I also think there is a sweet spot in the competitiveness and experience of disc golfers in correlation with how many discs we purchase. Beginners often purchase a lot of discs because they are excited about this new thing in their life and they are jumping in full swing. These new disc golfers are figuring out how to play and what molds will work in their bag. Then after maybe a year or more, once that disc golfer has gotten the hang of things, their purchasing may slow a bit.
This is that sweet spot. Experienced disc golfers who have for the most part found their comfort zone in the game. They don’t feel as strong of a need to buy more discs. However, if that experienced disc golfer becomes more competitive and play more frequently, they become more involved in the replacement market of disc golf. Depending on the types of courses they play, they might be losing more discs than average. Also their discs get worn in quicker and may need to be replaced sooner.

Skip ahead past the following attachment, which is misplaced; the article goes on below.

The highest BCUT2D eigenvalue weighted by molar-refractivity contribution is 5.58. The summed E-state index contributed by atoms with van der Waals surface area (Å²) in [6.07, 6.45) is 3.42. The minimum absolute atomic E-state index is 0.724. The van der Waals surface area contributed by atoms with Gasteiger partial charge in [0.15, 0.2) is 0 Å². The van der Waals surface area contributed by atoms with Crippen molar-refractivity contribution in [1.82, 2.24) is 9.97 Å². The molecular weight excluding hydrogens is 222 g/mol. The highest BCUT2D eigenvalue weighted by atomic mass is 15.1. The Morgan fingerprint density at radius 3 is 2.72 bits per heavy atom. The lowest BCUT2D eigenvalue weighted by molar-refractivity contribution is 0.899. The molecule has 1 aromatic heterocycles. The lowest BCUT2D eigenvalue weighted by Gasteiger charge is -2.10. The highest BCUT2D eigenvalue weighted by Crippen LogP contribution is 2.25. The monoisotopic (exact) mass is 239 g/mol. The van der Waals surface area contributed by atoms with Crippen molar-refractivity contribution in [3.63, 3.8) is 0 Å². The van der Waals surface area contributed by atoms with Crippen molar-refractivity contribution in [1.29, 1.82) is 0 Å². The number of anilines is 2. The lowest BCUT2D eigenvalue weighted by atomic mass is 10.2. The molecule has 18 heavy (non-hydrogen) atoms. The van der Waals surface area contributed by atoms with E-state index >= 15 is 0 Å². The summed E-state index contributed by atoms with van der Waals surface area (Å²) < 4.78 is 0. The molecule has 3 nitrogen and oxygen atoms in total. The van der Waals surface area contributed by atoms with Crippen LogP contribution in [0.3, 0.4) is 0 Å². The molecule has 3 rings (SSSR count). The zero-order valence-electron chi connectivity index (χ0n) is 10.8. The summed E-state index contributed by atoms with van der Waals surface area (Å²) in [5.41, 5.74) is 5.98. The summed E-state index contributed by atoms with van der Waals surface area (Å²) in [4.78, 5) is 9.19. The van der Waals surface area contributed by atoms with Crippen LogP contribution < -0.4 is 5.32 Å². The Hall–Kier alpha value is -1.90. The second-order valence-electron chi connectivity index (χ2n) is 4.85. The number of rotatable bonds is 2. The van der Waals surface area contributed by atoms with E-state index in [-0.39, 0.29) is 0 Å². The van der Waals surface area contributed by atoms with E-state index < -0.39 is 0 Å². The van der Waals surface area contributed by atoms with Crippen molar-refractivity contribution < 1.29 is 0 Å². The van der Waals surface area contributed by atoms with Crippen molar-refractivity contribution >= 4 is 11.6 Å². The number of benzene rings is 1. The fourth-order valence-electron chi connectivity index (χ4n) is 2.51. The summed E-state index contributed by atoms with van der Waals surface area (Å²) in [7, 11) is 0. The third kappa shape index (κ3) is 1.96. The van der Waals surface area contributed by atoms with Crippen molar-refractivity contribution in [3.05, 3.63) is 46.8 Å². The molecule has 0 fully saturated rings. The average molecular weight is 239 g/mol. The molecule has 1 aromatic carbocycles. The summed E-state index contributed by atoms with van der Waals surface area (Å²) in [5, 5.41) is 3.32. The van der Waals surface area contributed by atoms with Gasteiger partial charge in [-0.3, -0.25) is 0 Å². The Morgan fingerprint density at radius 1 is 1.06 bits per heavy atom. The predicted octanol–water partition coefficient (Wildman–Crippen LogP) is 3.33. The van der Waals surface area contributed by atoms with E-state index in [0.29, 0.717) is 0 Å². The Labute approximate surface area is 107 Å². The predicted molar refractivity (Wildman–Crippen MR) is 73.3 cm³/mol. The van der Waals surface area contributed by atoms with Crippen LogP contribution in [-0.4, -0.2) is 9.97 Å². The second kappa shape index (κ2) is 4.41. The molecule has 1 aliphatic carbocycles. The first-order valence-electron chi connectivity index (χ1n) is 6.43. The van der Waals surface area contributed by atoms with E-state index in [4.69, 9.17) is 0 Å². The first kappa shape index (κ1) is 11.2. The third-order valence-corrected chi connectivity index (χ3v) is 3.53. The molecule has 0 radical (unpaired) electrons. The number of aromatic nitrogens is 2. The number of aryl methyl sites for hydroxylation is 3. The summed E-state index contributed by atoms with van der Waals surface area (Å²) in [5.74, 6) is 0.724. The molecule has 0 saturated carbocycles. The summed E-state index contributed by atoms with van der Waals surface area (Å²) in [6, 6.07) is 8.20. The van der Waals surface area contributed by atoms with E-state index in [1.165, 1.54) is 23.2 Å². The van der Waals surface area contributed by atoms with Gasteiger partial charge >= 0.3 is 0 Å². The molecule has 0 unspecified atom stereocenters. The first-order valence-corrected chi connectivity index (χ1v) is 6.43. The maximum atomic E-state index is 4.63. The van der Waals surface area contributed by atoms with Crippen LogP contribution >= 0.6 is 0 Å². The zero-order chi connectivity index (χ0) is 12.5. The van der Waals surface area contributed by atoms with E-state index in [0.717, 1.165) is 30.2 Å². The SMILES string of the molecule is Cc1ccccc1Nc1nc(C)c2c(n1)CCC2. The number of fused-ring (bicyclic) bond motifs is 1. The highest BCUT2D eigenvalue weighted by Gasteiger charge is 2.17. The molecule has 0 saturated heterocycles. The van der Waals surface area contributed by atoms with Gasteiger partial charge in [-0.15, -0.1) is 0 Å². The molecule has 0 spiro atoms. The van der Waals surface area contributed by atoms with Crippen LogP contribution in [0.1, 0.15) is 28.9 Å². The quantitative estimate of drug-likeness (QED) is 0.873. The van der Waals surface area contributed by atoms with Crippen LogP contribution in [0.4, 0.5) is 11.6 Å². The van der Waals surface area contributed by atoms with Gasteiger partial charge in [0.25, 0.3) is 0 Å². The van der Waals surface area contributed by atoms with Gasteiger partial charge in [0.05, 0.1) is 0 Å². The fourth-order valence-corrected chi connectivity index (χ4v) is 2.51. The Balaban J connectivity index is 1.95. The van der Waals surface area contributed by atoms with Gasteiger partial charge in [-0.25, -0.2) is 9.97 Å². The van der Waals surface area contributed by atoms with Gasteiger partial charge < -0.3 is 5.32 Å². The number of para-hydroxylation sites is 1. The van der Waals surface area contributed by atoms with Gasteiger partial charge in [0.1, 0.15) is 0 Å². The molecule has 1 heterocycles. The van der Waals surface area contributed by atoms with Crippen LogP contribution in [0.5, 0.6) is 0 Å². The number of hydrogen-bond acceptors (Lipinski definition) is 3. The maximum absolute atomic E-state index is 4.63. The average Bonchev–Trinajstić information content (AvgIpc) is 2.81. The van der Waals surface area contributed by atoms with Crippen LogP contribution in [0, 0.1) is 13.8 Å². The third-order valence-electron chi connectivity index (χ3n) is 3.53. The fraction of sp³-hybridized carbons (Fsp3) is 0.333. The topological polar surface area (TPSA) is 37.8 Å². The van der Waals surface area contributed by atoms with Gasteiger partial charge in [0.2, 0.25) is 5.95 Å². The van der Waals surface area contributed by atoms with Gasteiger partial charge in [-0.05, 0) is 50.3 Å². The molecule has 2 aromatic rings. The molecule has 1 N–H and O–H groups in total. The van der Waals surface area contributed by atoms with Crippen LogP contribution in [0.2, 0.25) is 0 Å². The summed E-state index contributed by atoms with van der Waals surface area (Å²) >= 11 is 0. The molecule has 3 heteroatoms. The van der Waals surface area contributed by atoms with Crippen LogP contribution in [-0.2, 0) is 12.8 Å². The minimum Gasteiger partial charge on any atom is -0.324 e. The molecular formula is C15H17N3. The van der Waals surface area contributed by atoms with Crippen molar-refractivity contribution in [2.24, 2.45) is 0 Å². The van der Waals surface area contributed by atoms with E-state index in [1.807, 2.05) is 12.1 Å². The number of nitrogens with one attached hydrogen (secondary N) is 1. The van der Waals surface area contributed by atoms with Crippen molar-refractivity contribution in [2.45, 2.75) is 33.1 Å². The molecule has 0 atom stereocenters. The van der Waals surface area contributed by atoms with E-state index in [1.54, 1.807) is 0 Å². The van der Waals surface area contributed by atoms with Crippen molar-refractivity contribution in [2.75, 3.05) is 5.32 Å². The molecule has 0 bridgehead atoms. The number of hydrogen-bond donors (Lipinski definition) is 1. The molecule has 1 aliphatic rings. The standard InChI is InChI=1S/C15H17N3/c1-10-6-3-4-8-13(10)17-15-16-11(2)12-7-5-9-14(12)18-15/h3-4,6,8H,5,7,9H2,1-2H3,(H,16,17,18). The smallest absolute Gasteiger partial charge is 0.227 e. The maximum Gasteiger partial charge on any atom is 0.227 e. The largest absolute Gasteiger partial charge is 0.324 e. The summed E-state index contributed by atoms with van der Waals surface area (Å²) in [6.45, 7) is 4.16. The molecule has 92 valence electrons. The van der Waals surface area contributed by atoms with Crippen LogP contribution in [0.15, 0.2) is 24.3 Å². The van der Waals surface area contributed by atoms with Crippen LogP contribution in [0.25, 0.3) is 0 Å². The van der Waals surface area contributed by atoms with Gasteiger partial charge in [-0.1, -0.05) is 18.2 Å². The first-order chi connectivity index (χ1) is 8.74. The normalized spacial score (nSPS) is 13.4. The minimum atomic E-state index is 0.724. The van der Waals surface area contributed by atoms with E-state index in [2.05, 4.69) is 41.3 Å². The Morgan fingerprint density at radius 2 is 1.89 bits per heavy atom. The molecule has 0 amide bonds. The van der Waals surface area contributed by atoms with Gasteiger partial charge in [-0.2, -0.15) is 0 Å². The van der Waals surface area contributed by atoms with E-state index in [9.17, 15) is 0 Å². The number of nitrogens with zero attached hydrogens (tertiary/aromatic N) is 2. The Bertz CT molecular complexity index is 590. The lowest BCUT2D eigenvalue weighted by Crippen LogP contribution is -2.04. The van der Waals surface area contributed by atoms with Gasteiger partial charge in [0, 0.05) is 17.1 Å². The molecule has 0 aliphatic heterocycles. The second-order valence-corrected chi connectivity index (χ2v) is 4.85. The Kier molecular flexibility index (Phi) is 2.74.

But something else that always needs to be remembered when analyzing this data is that the data is from people who cared enough about disc golf to take a survey put out by a disc golf company. We get a large number of respondents every year, but they are generally more active in the online disc golf community. So it makes sense that our numbers might be higher than expected when it comes to disc golf purchases.
How Many Discs Did We Collect?
Now, back to the data! And an interesting question that gets back to my comments earlier about us being collectors: How many discs did we acquire to collect and not throw? I think just the pie chart is sufficient for this one: